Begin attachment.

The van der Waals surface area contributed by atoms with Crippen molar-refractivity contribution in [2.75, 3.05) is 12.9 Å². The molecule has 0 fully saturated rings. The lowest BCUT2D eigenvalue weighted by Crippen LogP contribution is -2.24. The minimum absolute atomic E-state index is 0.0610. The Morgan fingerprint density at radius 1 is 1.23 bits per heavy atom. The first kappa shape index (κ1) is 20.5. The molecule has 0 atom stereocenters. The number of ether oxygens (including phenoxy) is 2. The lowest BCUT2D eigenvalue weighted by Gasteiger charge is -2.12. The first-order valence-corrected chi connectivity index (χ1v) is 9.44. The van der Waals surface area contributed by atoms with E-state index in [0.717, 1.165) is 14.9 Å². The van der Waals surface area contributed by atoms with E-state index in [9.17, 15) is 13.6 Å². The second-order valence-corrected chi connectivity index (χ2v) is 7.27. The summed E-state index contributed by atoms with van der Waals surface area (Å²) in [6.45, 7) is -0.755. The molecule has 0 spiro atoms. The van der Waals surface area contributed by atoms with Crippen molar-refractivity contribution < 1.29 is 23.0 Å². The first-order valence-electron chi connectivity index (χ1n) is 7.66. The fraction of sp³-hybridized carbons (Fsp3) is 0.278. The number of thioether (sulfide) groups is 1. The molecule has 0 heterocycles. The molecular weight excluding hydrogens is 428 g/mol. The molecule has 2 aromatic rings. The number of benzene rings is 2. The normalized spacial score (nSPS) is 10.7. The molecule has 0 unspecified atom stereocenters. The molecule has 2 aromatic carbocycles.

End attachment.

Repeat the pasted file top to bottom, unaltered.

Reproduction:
The van der Waals surface area contributed by atoms with Crippen molar-refractivity contribution in [2.75, 3.05) is 12.9 Å². The molecule has 0 fully saturated rings. The lowest BCUT2D eigenvalue weighted by Crippen LogP contribution is -2.24. The minimum absolute atomic E-state index is 0.0610. The Morgan fingerprint density at radius 1 is 1.23 bits per heavy atom. The first kappa shape index (κ1) is 20.5. The molecule has 0 atom stereocenters. The number of ether oxygens (including phenoxy) is 2. The lowest BCUT2D eigenvalue weighted by Gasteiger charge is -2.12. The first-order valence-corrected chi connectivity index (χ1v) is 9.44. The van der Waals surface area contributed by atoms with E-state index in [0.717, 1.165) is 14.9 Å². The van der Waals surface area contributed by atoms with E-state index in [9.17, 15) is 13.6 Å². The second-order valence-corrected chi connectivity index (χ2v) is 7.27. The summed E-state index contributed by atoms with van der Waals surface area (Å²) in [6.45, 7) is -0.755. The molecule has 0 spiro atoms. The van der Waals surface area contributed by atoms with Crippen molar-refractivity contribution < 1.29 is 23.0 Å². The first-order valence-electron chi connectivity index (χ1n) is 7.66. The fraction of sp³-hybridized carbons (Fsp3) is 0.278. The number of thioether (sulfide) groups is 1. The molecule has 0 heterocycles. The molecular weight excluding hydrogens is 428 g/mol. The molecule has 2 aromatic rings. The number of benzene rings is 2. The normalized spacial score (nSPS) is 10.7. The molecule has 0 unspecified atom stereocenters. The molecule has 2 aromatic carbocycles.